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Hordern Pavilion, January 17

(A version of this review originally appeared at )

It became obvious within the first half hour that the oddest thing about Leon Bridges is not that on his first album a twentysomething former dishwasher from Texas connected with, and then connected us to, a style of soul which was almost pure 1960 and the flourishing of Sam Cooke.

Nor is it the fact that on his second album he effectively skipped two decades and recreated the smooth groove sound of 1980 and the adult flourishing of Michael Jackson. All while still building on his mixed audience of fellow twentysomethings and their parents.

The real oddity may be in us thinking this fluidity and flexibility could be matched by depth and performance as quickly. Because on his fourth Australian trip, playing his biggest rooms so far, Leon Bridges is not there yet. There’s an absence at the core and weakness on top.

While power is hardly the raison d’etre of either end of the Bridges fare, the problem was not volume – which does matter in a shed this size and this lifeless – but that the sound had no body to it. It was all surface and sparkle in guitars and drums, but the bass was underpowered, the keyboards limp, and the backing vocals often insubstantial.

The result was a hollowness that sucked in both light and energy, making it feel like a cabaret coming at you from a screen rather than a live stage – one incidentally where somebody thought it a good idea to put a not particularly inventive or exciting bass solo at the beginning of a song - and placed even more demands on Bridges to be the show.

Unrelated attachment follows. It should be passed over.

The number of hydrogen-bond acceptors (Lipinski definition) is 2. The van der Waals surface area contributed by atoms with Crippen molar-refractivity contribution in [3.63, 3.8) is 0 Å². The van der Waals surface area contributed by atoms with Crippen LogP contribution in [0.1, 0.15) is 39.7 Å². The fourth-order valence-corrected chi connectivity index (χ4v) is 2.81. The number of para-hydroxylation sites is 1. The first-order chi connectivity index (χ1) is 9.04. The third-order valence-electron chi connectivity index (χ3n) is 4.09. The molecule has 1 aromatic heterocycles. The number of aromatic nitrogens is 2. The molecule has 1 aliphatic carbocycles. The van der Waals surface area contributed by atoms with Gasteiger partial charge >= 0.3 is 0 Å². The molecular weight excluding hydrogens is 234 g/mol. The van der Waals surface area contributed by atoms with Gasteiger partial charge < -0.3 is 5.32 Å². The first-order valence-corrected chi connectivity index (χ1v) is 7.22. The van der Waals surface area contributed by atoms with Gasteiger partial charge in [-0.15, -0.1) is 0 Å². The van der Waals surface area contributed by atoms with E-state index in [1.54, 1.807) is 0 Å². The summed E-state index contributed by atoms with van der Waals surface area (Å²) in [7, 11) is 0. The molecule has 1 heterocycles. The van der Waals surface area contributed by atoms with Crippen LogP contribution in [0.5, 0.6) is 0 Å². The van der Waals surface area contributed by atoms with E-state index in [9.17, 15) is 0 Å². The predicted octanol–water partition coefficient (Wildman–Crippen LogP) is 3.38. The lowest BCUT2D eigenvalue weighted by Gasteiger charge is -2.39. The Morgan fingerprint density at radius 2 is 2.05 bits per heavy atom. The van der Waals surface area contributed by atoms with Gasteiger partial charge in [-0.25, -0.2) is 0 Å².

And he tried. You would not fault him for style: graceful and lithe, he moved like the dancer he was before discovering his voice. Nor would you question his effort: he worked the stage left, right and centre; he urged audience participation; he encouraged us to “make some noise if you’re feeling sexy tonight”.

Tellingly though, that exhortation, during Shy – a song about and for seduction, to and by an innocent - emphasised how little sexiness there was in both song and presentation on stage. How little sense there was that the rather generic lyrics came from his heart or gut, or lower.

It reinforced the feeling suggested in the opening Jackson-meets-Jareau double of If It Feels Good (Then It Must Be) and the best song from the second album, Bad Bad News, that Bridges hasn’t established roots of his own but is still working from someone else’s.

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